1 Timothy 6:8

And having food and clothing let us be with these things content.
Read Chapter 6

Augustine of Hippo

AD 430
“Give us today our daily bread.” It can be taken quite simply that we pour out this prayer for our daily sustenance, that we may have plenty of it; and if we don’t have plenty, that we may not lack it entirely. He called it “daily,” “for as long as it is called ‘today.’ ” Daily we live, daily we get up, daily we take our fill, daily we get hungry. May he give us our daily bread. ...
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Basil the Great

AD 379
But, if a man would also have mercy upon his body as being a possession necessary to the soul and its cooperator in carrying on life on earth, he will occupy himself with its needs only so far as is required to preserve it and keep it vigorous by moderate care in the service of the soul. He will by no means allow it to become unmanageable through satiety. On Detachment, Homily ...
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Cyril of Jerusalem

AD 386
For those who in appearance are rich, though they have many possessions, are yet poor in soul. The more they amass, the more they pine with longing for what they lack. But the believer, paradoxically, is rich even when poor. Knowing that we have need only of raiment and food and being content with these, he has trampled riches underfoot. ...
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AD 420
Let us now speak in particular about the interior man. A wheel, as you know, rests upon the ground with a very slight base. Nor does it merely rest; it rolls along; it does not stand still but barely touches the ground and passes on. Further, when it rolls onward, it always mounts higher. So the saintly man, because he has a human body, has to give some thought to earthly matters. When it comes to food and clothing and other such things, he is content with what he has, and merely touching the ground with them, hastens on to higher things. ...

John Cassian

AD 435
This then is the perfect victory over covetousness. It is not to allow a gleam from the very smallest scrap of it to remain in our heart, as we know that we shall have no further power of quenching it if we cherish even the tiniest bit of a spark of it in us. And we can better preserve this virtue unimpaired if we remain in a monastery, and as the apostle says, having food and clothing, are therewith content. ...
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John Chrysostom

AD 407
And observe also their laws, how moderate and freed from all vainglory. Thus: “Having,” says he, “food and covering, let us be content.” Not like him of Sinope [Diogenes the Cynic], who clothed in rags and living in a cask to no good, astonished many but profited none. Paul did none of these things. For neither had he an eye to ostentation, but was both clothed in ordinary apparel with all decency, and lived in a house continually, and displayed all exactness in the practice of all other virtue. These things the cynic despised, living impurely and publicly disgracing himself, and dragged away by his mad passion for glory. ...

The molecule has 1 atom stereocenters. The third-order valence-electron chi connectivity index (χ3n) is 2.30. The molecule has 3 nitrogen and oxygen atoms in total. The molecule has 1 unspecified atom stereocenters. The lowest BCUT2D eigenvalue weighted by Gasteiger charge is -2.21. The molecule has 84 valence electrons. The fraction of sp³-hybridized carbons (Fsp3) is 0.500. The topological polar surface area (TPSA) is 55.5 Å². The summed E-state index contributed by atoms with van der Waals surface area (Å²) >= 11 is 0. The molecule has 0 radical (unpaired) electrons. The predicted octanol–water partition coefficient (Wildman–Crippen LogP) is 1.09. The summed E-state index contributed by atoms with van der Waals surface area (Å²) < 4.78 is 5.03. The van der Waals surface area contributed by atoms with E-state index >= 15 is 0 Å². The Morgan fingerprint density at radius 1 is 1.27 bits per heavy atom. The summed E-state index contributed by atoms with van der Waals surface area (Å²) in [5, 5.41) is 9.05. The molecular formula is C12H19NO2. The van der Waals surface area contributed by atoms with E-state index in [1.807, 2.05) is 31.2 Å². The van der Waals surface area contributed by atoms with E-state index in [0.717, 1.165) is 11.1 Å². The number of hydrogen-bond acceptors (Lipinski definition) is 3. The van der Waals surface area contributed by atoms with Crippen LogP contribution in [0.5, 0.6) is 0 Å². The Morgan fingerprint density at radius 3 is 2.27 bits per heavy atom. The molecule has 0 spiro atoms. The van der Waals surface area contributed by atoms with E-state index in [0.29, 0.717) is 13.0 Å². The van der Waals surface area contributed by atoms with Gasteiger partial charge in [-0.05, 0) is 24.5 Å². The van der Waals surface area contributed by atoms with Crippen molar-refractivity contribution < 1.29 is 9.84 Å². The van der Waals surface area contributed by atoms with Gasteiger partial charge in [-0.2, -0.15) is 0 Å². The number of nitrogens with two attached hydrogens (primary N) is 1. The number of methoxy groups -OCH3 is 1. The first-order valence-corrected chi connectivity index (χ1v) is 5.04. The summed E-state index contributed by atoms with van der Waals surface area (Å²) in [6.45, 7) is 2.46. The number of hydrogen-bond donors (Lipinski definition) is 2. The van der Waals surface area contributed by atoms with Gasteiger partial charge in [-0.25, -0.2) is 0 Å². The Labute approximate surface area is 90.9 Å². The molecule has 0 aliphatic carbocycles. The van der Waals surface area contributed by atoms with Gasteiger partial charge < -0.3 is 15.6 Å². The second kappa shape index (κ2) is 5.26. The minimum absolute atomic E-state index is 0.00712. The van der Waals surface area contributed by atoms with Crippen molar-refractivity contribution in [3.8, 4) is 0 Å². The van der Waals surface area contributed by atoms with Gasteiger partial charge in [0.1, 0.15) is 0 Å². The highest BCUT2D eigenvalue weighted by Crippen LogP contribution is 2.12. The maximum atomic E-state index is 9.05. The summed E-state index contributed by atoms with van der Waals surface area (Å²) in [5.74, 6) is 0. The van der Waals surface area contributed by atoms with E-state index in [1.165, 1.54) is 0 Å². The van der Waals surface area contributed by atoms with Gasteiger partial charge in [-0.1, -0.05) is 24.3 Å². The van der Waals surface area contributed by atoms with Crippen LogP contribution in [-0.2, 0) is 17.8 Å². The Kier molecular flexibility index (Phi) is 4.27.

John Chrysostom

AD 407
Such things, and so much ought we to eat, as will suffice to nourish us, and such things should we put on, as will cover us, and clothe our nakedness, and nothing more; and a common garment will answer this purpose. Then he urges them from the consideration of things here, saying,
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John Chrysostom

AD 407
For it is not by beautifying herself, or by living a life of luxury, or by demanding from her husband money, or by being extravagant and lavish that a good wife will be able to win him over. When she removes herself from all present concerns and imprints upon herself the apostolic way of life, when she displays great modesty, decorum, disdain for money and forbearance, then she will be able to capture him. When she says, “If we have food and clothing, we have all that we need,” when she practices this philosophy in her actions and, laughing at physical death, calls this life nothing, when she considers along with the prophet every glory of this life to be as the flower of the field, then she will capture him. ...

Lucius Caecilius Firmianus Lactantius

AD 320
Why, then, do you hesitate to lay that out well which perhaps a single robbery will snatch away from you, or a proscription suddenly arising, or the plundering of an enemy? Why do you fear to make a frail and perishable good everlasting, or to entrust your treasures to God as their preserver, in which case you need not fear thief and robber, nor rust, nor tyrant? He who is rich towards God can never be poor. ...
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Tertullian of Carthage

AD 220
Promising that He knows what is needful for each of His servants-not indeed ponderous necklaces, not burdensome garments, not Gallic mules nor German bearers, which all add lustre to the glory of nuptials; but "sufficiency"
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The Apostolic Constitutions

AD 375
I have taught those in a middle station to be content with food and covering;
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Knowing this first, that no prophecy of the scripture is of any private interpretation. - 2 Peter 1:20

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